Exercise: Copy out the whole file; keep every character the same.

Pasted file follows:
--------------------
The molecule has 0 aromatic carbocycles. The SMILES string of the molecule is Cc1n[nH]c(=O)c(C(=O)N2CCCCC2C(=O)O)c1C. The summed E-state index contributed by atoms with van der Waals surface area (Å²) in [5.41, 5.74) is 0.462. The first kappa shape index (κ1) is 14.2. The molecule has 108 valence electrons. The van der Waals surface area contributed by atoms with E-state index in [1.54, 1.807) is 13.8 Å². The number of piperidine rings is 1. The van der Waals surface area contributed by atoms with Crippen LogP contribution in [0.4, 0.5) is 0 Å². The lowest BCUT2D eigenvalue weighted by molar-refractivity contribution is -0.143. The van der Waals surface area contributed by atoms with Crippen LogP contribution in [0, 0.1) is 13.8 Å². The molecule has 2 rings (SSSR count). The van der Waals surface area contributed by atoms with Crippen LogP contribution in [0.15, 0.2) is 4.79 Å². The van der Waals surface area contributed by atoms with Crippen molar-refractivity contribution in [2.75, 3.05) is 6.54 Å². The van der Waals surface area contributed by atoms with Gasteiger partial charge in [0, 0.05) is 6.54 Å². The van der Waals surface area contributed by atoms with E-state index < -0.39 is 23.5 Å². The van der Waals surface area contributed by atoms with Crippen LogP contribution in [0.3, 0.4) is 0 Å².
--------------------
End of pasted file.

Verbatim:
The molecule has 0 aromatic carbocycles. The SMILES string of the molecule is Cc1n[nH]c(=O)c(C(=O)N2CCCCC2C(=O)O)c1C. The summed E-state index contributed by atoms with van der Waals surface area (Å²) in [5.41, 5.74) is 0.462. The first kappa shape index (κ1) is 14.2. The molecule has 108 valence electrons. The van der Waals surface area contributed by atoms with E-state index in [1.54, 1.807) is 13.8 Å². The number of piperidine rings is 1. The van der Waals surface area contributed by atoms with Crippen LogP contribution in [0.4, 0.5) is 0 Å². The lowest BCUT2D eigenvalue weighted by molar-refractivity contribution is -0.143. The van der Waals surface area contributed by atoms with Crippen LogP contribution in [0, 0.1) is 13.8 Å². The molecule has 2 rings (SSSR count). The van der Waals surface area contributed by atoms with Crippen LogP contribution in [0.15, 0.2) is 4.79 Å². The van der Waals surface area contributed by atoms with Crippen molar-refractivity contribution in [2.75, 3.05) is 6.54 Å². The van der Waals surface area contributed by atoms with Gasteiger partial charge in [0, 0.05) is 6.54 Å². The van der Waals surface area contributed by atoms with E-state index < -0.39 is 23.5 Å². The van der Waals surface area contributed by atoms with Crippen LogP contribution in [0.3, 0.4) is 0 Å².